Wednesday, April 25, 2012

What Do You Call That?

One of the things I love about blogging is that I get to meet so many different people from different places. Places that I will probably never be able to visit. It's a way to peek into other cultures. To see how we are different, but mostly to see how much we are all alike.

Many years ago, my brother D.E., became friends with a girl from England, named Fiona. She came for a visit one year and spent Christmas with us. At some point, we started talking about the differences in the words we used to  name things. So, we started a "game". I must remind you that this occured probably 20 years (ack!!) ago, so it is quite possible that I might not have the right words. Feel free to correct me if I'm wrong.

Us: We call this a television, what do you call it?

Fiona: A telly

Us: We call the front of the car a hood, what do you call it?

Fiona: A bonnet

We would pause for a moment, talk about how interesting it was, then move on to name something else.  This went on and on until finally, we said, "We call this a table, what do you call it?"

She looked at us kind of strangely then said, " Uh,we call it a table, too."

Of course, the tables (haha, unintended!) were turned on us when we took her to the mall. Since this was in December in Ohio, and the weather was cold, we drove up and down the parking lot looking for a spot that was close to the door. After several minutes of searching and not finding a close enough parking spot, she said, "I don't understand you Americans. You spend all your time driving around trying to find a close spot, when you can just park, and walk in. Look at all these empty spaces where you could park."

We tried to justify that it was cold and windy, but she wasn't buying it! So, we sheepishly parked the car, far, far away, then hurried into the mall.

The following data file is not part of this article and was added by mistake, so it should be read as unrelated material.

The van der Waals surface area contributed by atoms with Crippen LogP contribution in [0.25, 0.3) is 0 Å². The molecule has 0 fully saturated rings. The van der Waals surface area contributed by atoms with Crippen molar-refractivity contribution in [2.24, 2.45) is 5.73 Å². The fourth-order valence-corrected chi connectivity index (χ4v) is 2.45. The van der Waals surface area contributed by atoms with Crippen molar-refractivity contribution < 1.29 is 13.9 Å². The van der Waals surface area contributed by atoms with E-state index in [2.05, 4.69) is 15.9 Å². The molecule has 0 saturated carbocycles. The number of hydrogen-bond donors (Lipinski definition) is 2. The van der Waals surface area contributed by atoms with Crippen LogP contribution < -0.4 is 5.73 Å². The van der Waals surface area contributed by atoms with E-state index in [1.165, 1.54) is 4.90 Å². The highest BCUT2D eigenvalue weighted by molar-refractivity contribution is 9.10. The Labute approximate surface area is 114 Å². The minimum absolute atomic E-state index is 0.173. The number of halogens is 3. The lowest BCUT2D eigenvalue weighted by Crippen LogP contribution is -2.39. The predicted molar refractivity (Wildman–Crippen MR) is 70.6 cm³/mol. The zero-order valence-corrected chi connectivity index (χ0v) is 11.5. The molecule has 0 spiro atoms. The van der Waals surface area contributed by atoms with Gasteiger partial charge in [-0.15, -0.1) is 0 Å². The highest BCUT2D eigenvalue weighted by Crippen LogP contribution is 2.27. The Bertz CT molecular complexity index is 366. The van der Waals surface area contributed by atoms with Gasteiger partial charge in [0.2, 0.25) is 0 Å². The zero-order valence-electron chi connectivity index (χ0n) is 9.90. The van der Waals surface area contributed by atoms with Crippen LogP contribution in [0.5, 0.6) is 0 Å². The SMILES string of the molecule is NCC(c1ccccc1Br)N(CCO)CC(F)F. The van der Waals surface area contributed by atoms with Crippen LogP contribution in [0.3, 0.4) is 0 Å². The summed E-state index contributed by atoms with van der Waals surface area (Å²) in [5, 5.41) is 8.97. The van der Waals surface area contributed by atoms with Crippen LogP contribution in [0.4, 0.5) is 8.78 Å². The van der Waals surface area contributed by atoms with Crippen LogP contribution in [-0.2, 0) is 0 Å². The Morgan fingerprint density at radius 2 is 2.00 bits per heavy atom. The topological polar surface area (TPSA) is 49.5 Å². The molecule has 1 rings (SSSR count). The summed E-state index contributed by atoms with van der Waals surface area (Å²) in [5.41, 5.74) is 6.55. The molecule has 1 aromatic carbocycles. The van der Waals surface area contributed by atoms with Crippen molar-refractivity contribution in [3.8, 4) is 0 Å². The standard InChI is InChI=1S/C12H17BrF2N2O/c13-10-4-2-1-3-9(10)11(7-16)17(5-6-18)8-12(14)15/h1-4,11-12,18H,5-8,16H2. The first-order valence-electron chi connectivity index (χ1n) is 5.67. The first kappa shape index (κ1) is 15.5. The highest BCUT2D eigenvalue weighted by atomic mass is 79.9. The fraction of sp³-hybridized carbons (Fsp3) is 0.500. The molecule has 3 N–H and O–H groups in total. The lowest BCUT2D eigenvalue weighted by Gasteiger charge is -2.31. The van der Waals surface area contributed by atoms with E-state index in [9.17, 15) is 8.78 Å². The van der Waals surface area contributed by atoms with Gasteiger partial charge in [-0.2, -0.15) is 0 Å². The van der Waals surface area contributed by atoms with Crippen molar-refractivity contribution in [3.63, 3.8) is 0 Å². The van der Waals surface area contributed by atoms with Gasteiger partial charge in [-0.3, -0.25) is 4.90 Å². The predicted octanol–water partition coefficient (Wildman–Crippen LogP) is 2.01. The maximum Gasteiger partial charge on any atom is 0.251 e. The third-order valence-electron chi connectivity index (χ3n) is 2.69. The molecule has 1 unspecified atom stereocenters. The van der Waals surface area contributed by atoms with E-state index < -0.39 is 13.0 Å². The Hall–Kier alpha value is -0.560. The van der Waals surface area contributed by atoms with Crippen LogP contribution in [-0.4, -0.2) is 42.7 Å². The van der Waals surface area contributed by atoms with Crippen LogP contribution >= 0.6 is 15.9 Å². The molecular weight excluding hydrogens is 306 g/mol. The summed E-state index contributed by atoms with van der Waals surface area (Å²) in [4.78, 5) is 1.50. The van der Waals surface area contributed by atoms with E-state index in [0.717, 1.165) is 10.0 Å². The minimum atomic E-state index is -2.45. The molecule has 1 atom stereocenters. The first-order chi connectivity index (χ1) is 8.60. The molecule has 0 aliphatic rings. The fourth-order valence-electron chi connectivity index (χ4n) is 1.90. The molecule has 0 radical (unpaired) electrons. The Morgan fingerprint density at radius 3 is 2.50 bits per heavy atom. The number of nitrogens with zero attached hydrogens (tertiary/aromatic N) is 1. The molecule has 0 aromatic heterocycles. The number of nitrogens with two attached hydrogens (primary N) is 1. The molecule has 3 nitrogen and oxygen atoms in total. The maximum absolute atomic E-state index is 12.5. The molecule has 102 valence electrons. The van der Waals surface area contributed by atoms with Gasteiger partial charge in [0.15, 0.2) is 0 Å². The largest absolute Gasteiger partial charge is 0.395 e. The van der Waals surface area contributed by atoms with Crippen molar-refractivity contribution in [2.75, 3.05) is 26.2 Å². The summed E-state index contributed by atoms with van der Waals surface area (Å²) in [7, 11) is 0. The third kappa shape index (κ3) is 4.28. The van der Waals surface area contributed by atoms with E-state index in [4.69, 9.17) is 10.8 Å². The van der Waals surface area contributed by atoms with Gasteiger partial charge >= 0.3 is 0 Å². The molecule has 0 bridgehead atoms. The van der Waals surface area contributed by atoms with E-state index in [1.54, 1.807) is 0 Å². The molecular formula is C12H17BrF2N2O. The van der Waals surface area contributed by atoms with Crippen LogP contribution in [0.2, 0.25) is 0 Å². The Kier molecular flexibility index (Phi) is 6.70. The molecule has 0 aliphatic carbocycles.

At one point, we thought we lost her. When we found her, she explained that she had heard some girls talking about wanting to "hang out". She didn't know what that meant, so she started following them to see what they would do. She was disappointed that she never got to see them hang out. We kind 
of laughed and told her that what she witnessed was "hanging out". 

"But, they didn't do anything! They just walked around."

"Well, yeah," we said, "that's pretty much what hanging out is."

I don't know what she was expecting to see, but we could tell she was pretty bummed out that it wasn't more exciting.

And, now, here is a little quiz for you.
Do you know what this is?

I'll tell you the answer tomorrow.


  1. My daughter just got engaged to a Brit, embarrassing he was the first to comment on my last blog post.

  2. I don't have a clue!!!! I know more British phrases. If you are coming to visit someone, you are coming round to knock them up! A pretty girl is a bird. Your stories are funny, though!!!

  3. Well because it looks like a plumber's friend (plunger) that's my guess but it seems to obvious so I will look forward to the reveal!

  4. When DH and I got married there were several linguistic differences too with me growing up out west and him here in the midwest. Such as I called it Pop and he calls it Soda. We still laugh about it sometimes.

    I think your item is an old fashioned laundry plunger, to agitate the laundry to help it get clean.

  5. Yes, it's funny how, although we both speak English, so many words are different, such as your elevator and our lift. Your trunk and our suitcase. Your sidewalk and our pavement. And of course, the spelling is completely different to in lots of words. I can't really guess what that instrument is, I'm afraid.

  6. What a cool post! Its so true about the different terms for the same things. As a camp counselor I bunked with girls from England and we would laugh at all the differences. The first few days they would follow me aroiund just to hear me say words in my New York accent! LOL!
    Blessings, Joanne


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